To start off, players can choose their gender, skin color and physique. However, in order to stay true to a more realistic look, Moreland said that it would be extremely difficult to create "monstrosities," or to make characters with oddly disproportionate body parts (like so many games with slider options tend to do). Thus, while you can adjust cup-size, you can't make Dolly Parton-like breasts for the ladies (sorry). The high level of detail for the character customization doesn't just include body size: You can adjust visual minutiae such as freckles, vein protrusion and the direction your mohawk is pointed.
The same goes for the clothing selection. APB promises to have a multitude of clothes, with options that allow gamers to become fashion designers. The clothing starts off as neutral assets, but then it's up to players to color and layer their duds as they wish. This includes choosing the fabric, buttons, zippers, pockets and even stitching. You can also do things like have one pant leg rolled up or just wear one glove, Michael Jackson-style. As for vehicles, there are over 30 types of cars in the game, and players can choose from a variety of body kits, colors and paint styles to pimp their rides.
To top it off, with the vector-illustration tool you can add custom symbols to your character's clothing, cars and body as well as many objects in the world, like graffiti on buildings. When you're ready to place your symbols on objects, the tool takes the material into account. So when you place your graphics on leather clothing, dark and light skin, or the bumper of your car, for instance, it will adjust according to the location and material. Additionally, if you're placing a large graphic that's partially over a car window, the tool will make the window-overlapping part of the symbol transparent (after all, you do need to see through windows). Though the customization tools sound complex because the options are so in-depth, from the demo, they looked simple and intuitive to use.
But appearance isn't the only part of an APB
character's personality. Thanks to a partnership with Last.fm, Realtime Worlds is letting players share their musical tastes. When in your vehicle, you can drive around blasting your favorite tunes from your MP3 library. If other nearby players have the same song, they'll hear the music from your car stereo. However, if they don't, Last.fm will play a similar artist in that genre. If licensed music isn't enough for you, you can use the game's music editor to create your own theme songs, which could play whenever you kill another player. You know, just to rub it in.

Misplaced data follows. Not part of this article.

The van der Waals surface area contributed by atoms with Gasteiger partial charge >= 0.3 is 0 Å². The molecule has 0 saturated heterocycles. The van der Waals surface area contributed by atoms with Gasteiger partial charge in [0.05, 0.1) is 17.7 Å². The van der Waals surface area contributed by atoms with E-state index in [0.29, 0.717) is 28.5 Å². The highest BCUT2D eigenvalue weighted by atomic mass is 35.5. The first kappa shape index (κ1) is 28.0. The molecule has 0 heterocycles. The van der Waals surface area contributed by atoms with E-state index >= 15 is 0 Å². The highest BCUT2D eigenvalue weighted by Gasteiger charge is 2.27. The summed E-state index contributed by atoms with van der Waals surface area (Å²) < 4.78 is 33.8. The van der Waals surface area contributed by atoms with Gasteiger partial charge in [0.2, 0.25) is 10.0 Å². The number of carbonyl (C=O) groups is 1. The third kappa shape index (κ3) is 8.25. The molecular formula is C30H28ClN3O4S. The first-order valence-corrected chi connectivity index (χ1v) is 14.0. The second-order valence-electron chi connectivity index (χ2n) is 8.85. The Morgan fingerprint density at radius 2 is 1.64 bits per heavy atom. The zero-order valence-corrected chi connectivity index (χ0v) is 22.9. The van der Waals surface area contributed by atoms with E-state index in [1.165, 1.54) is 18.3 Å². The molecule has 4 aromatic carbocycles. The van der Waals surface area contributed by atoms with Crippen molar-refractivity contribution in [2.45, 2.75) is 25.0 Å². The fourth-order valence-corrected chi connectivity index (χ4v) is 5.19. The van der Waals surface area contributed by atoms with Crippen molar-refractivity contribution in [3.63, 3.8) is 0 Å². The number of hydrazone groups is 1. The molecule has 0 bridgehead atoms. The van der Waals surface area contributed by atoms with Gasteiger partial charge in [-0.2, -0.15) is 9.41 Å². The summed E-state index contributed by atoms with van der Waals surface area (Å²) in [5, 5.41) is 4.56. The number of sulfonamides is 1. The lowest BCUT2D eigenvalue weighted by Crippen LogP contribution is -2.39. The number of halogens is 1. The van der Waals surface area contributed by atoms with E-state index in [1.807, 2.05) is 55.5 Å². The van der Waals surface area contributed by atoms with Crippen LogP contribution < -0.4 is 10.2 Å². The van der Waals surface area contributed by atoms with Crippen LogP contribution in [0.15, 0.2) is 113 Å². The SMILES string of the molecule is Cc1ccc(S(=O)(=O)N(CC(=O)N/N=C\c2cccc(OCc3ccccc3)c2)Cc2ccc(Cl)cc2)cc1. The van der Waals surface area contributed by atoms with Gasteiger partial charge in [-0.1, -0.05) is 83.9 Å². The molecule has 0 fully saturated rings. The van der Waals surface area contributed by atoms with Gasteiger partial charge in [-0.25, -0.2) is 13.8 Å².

Celebrity is also an important part of APB
. The game-makers wanted the players to not only look
unique but to feel
unique. Moreland promised that they'll be hundreds of leagues to rank in. "We want everyone in the game to feel famous about something,"
he said, "whether it's for the number of headshots, deaths or the amount of clothing sold."
As far as the gameplay, which is essentially the "conflict" part of APB
, Moreland stressed that it was not story-driven but player-driven, and more about the world itself. Set in the open-world city of San Paro, players can chose to join one of two factions: the criminals or the enforcers. It's a cops-and-robbers dynamic, but there are no scripted events and everything that happens in the game depends on the players' actions. Moreland also said that the matchmaking in the game isn't lobby-based, but performance-based; if one player has a lot of experience, he or she may be matched up against four less experienced players for a challenge and a more organic, varied battle.
From what we've seen, Realtime Worlds has got big plans for APB
with its "three C's" (creativity, conflict and celebrity). Though it certainly seems that they've got creativity and celebrity down pat, until we see more gameplay, the conflict part is still largely a mystery. APB
will be published by Electronic Arts
and is slated for a Q1 2010 release on the PC.
For more on APB
, check out our interview
with EJ Moreland.